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September 20, 2006



I suspect that much of what is being counted as profits is actually rent. As I recall, there are just a few industries that account for a large fraction of total profits, and, I would guess, have much higher rates of profit that bring up the average. The biggest, IIRC, is oil. But a high rate of profit in the oil industry doesn’t really mean that the capital itself is profitable; it just means that, if you own oil fields and haven’t marked them to market, you get to report a lot of profits when you exploit them.

John Freeland


Noted. For those of us less economically sophisticated, can you elaborate on these data, particularly the reversal of the trend that ended June 2002? What caused the change in trend? Is it likely to continue under current policies? Thanks.


This was indeed an interesting post, especially considering how many other reports have been painting a bleak picture of the U.S. economy. I especially appreciated the graph, but would have liked a bit more elaboration on its implications, since I'm a bit of a novice at this subject.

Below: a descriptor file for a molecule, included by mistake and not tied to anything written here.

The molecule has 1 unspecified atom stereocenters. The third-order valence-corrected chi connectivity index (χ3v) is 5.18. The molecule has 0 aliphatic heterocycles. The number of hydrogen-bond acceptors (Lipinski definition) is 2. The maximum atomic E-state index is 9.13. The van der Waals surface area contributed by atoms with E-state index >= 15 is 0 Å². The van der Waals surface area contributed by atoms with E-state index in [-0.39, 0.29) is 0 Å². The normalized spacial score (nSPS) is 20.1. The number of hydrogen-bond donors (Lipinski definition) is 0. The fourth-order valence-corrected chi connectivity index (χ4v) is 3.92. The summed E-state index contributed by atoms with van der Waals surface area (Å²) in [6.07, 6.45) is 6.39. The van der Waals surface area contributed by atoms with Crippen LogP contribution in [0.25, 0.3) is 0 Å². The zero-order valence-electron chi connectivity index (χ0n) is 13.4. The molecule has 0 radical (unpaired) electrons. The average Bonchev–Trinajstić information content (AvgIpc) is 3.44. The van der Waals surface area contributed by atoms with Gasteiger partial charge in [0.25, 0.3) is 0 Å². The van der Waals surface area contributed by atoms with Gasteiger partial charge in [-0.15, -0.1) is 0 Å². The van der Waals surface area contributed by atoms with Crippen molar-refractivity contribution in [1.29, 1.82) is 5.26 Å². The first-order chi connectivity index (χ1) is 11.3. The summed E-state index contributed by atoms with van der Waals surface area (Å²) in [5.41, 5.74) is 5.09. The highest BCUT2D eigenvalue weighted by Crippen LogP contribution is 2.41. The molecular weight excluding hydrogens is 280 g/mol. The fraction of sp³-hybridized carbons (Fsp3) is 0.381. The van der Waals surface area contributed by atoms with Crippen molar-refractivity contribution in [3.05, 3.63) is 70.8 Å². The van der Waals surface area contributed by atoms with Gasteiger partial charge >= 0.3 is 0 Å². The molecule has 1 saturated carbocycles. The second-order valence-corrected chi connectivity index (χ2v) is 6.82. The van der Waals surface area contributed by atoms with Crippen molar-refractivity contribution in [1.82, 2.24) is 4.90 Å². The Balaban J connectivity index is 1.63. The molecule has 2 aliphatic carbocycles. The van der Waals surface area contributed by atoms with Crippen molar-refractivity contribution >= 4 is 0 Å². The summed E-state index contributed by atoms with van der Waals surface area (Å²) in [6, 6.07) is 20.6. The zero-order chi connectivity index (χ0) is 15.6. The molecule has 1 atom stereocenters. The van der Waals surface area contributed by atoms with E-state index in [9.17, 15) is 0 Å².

Thanks for your interest chaps. I'd like to hope that others will investigate this claim - but neoclassical economists have never really understood profits.
As a matter of arithmetic, the rise in profits since 2002 is largely the counterpart of a rise in capital spending.
You might claim globalization has also helped, by holding wage growth down. But this is only good for profits if demand stays strong - if spending falls in line with wages, profits don't benefit.
My hunch - and I don't like hunches - is that a rebuilding of the personal savings ratio will cause a fall in profits in the next 2-3 years.
A longer-term question, though is: shouldn't high profits attract more investment, which competes profits down? If not, why not, given the easy availability of finance?

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